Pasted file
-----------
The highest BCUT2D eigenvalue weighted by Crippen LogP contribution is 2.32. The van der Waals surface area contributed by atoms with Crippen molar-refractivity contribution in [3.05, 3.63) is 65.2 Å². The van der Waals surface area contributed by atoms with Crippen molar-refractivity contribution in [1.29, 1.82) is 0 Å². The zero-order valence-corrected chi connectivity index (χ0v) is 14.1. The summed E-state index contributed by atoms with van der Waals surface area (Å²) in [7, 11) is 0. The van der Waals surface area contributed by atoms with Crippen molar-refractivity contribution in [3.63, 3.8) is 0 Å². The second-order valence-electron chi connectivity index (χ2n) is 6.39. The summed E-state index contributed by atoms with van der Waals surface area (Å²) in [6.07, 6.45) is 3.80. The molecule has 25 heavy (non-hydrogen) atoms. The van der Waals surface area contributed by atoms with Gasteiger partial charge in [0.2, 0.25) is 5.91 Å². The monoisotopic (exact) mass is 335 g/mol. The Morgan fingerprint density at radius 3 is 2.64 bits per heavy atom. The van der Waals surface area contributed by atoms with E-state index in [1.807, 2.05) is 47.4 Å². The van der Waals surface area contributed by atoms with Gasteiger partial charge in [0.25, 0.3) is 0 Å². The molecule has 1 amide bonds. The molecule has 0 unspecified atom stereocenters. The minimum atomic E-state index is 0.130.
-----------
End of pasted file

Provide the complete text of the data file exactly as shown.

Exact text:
The highest BCUT2D eigenvalue weighted by Crippen LogP contribution is 2.32. The van der Waals surface area contributed by atoms with Crippen molar-refractivity contribution in [3.05, 3.63) is 65.2 Å². The van der Waals surface area contributed by atoms with Crippen molar-refractivity contribution in [1.29, 1.82) is 0 Å². The zero-order valence-corrected chi connectivity index (χ0v) is 14.1. The summed E-state index contributed by atoms with van der Waals surface area (Å²) in [7, 11) is 0. The van der Waals surface area contributed by atoms with Crippen molar-refractivity contribution in [3.63, 3.8) is 0 Å². The second-order valence-electron chi connectivity index (χ2n) is 6.39. The summed E-state index contributed by atoms with van der Waals surface area (Å²) in [6.07, 6.45) is 3.80. The molecule has 25 heavy (non-hydrogen) atoms. The van der Waals surface area contributed by atoms with Gasteiger partial charge in [0.2, 0.25) is 5.91 Å². The monoisotopic (exact) mass is 335 g/mol. The Morgan fingerprint density at radius 3 is 2.64 bits per heavy atom. The van der Waals surface area contributed by atoms with E-state index in [1.807, 2.05) is 47.4 Å². The van der Waals surface area contributed by atoms with Gasteiger partial charge in [0.25, 0.3) is 0 Å². The molecule has 1 amide bonds. The molecule has 0 unspecified atom stereocenters. The minimum atomic E-state index is 0.130.